9. Charlene Buys a House: Pam Norris had quite a few scripting credits to her name when she joined Designing Women in Season 3; her longest-running gig had been four seasons with Saturday Night Live. She settled in within a few episodes, but her early work wasn’t as polished as Bloodworth-Thomason’s. She hit the jokes harder (you often saw them coming), and although she always got her laughs, she got them in strange places, often halfway through lines. (The actors would be left having to shout the rest over the audience response.) She could be as funny as Bloodworth-Thomason, but she lacked her grace — at least, at first. But in Season 5, Bloodworth-Thomason left to create Evening Shade (penning none of that season’s Designing Women scripts), and happily, Norris’s talents fully blossomed when they were needed most. The other scripts in Season 5 rarely rise above the adequate, but Norris’s nine are uniformly strong. Her more serious episodes are sensitive without being maudlin, and in the underrated “Pearls of Wisdom,” she imagines a forage through a salad bar that ranks up there with the show’s best comedy bits. “Charlene Buys a House,” on paper, is one of the slightest things the show ever produced, but it's that very slightness that provides an ideal framework for some of the most delightful banter in the show’s seven-year history. Charlene, after hiring the designers to decorate her new home, is displeased with the results and forces them to spend the night while the paint dries. As the hours pass, tempers rise, and as tempers rise, the laughs multiply. Along the way, new age mumbo-jumbo is debunked, ghost stories are shared and Halloween costumes unveiled, and somehow everyone from Spike Lee to Ed McMahon to Gary Coleman manages to be effortlessly referenced. A mere recitation of the jokes doesn’t fully convey the ease with which the actors sling them or the fresh spins they put on them. (Charlene: “On principle, I don’t think I should have to pay for a color that didn’t turn out the way it was supposed to.” Suzanne: “Oh get real, Charlene, you picked it, we painted it, and that’s the way it is. It’s like I used to tell my ex-husbands: you married me, you thought we were gonna have sex, we’re not gonna have sex, and that’s the end of the story.”) “Charlene Buys a House,” ostensibly the most lightweight of episodes, was one of two selected by the producers for Emmy submission when the show was nominated in 1991 for Best Comedy Series. Watching it, you understand why: unburdened by the mechanics of plot, the cast never worked better as an ensemble. Also worth a look: “Anthony and Vanessa,” another highly watchable episode built mostly on banter. On the surface, it’s about Anthony choosing between two potential girlfriends. But mostly, it’s an excuse for Bloodworth-Thomason to engage in a comedic stream of consciousness, as we move from Suzanne drinking the milk Charlene has expressed for Olivia to a discussion of handymen’s low-hanging trousers, with special appearances by Ian (“our homosexual waiter”) and Charlene’s nanny Mrs. Philpott, whom Suzanne is convinced is a fugitive named Roberta Harwood from Unsolved Mysteries. It’s goofy, good fun. A lot of “big events” happen in Season 4 (Charlene gives birth, Suzanne confronts her weight gain at her class reunion, Anthony gets shot and graduates college, and a twister rips through Sugarbaker’s), but it’s one of the slenderest episodes that’s among its most entertaining.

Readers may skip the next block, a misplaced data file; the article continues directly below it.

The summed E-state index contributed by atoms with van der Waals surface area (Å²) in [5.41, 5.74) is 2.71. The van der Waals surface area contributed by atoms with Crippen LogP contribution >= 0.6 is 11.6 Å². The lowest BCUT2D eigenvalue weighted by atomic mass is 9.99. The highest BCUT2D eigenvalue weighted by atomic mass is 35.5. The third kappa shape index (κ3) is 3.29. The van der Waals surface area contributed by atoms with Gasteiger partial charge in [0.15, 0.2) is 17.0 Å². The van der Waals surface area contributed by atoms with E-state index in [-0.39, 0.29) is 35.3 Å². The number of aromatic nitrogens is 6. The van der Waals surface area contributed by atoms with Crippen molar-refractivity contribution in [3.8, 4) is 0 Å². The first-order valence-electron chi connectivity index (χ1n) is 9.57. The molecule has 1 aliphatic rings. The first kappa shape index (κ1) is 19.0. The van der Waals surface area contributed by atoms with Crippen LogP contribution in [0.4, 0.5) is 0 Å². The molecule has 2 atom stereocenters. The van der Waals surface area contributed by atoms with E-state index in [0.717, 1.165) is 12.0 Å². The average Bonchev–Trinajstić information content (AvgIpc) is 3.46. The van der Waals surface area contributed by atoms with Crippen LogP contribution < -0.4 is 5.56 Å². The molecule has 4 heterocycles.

8. Dash Goff, the Writer: It’s Bloodworth-Thomason musing on the death of her own discipline. The first appearance of Suzanne’s ex, Dash Goff, becomes a treatise on the decline of language, in particular the sort of literature that Bloodworth-Thomason — and her characters — were raised on. The exposition is flimsy, to put it kindly: Dash is in town, drowning in self-pity after receiving multiple rejections to adapt his latest novel, and he consoles himself by spending time with the series regulars. In a preposterous contrivance, Julia laments that they’ve disbanded her junior study club (“we used to talk about a different book every week”) and suggests that Dash help her reorganize it and then lead it. But when the group meets, it’s just the series regulars, who are apparently — in all of Atlanta — the only five characters in search of an author. But the episode is merely an excuse for Bloodworth-Thomason to celebrate a lost age of elegance and understatement and to reimagine her own creations — via Dash — in the lyrical prose of her literary predecessors: Julia, “who [runs] a perpetual temperature from cool porcelain to hot steel”; Mary Jo, “part calico choir girl and part satin dance-hall doll”; Charlene, “all cotton candy and pink champagne.” “Dash Goff, the Writer” is one of several Bloodworth-Thomason scripts that seem eerily prescient. She could hardly have imagined all the products and platforms that would be competing for our attention by the 21st century — video games and streaming services and, of course, the internet, with its infinite distractions — but was she surprised when, in 2015, the NEA reported that the percentage of American adults who read literature had fallen to a three-decade low? (And although the episode makes the case for experiencing great prose as a means unto itself, was Bloodworth-Thomason — so invested in social causes, and so eager to bring greater recognition to them — aware that studies have shown that literary fiction boosts the quality of empathy in the people who read it?) Nothing much happens in “Dash Goff,” and it could easily have come off as preachy and static, but the cast (including a very game Gerald McRaney) attacks it with such conviction and specificity that you’re swept along contently. And at the end, when Julia reads Dash’s letter of thanks and farewell, and the screen ripples and dissolves into a black-and-white image of the four women as he envisions them — lazing in white gauzy dresses on a veranda in the hot Georgia sun — you’re likely to come away transported, as you often do by a great work of literary art. Also worth a look: the return of Dash Goff, in the Season 2 closer “Reservations for Eight.” It’s a premise I rather hate — the failed trip, where the series regulars embark on a journey but “something goes wrong.” Here a freak avalanche keeps the four principals and their dates from hitting the slopes during a ski trip to North Carolina: a premise that lays the groundwork for Bloodworth-Thomason’s ultimate battle of the sexes. The initial tensions stem from the men’s desire to bunk with their significant others and the women’s insistence on maintaining an appearance of decorum — but the dialogue ultimately encompasses the essential conflicts at the core of male-female couplings from Adam and Eve onward. Although the women make their case more persuasively than the men — and outrank them in expressiveness (nothing, after all, can top one of Julia’s tirades) — the final, wordless sequence on a dance floor reveals that the men were equally astute in their estimation of the women. I’m unconvinced that Bloodworth-Thomason was aware that “Reservations for Eight” leaves the two sexes on equal footing — she always enjoyed giving women the upper hand — but that last sequence, as staged, resets the balance.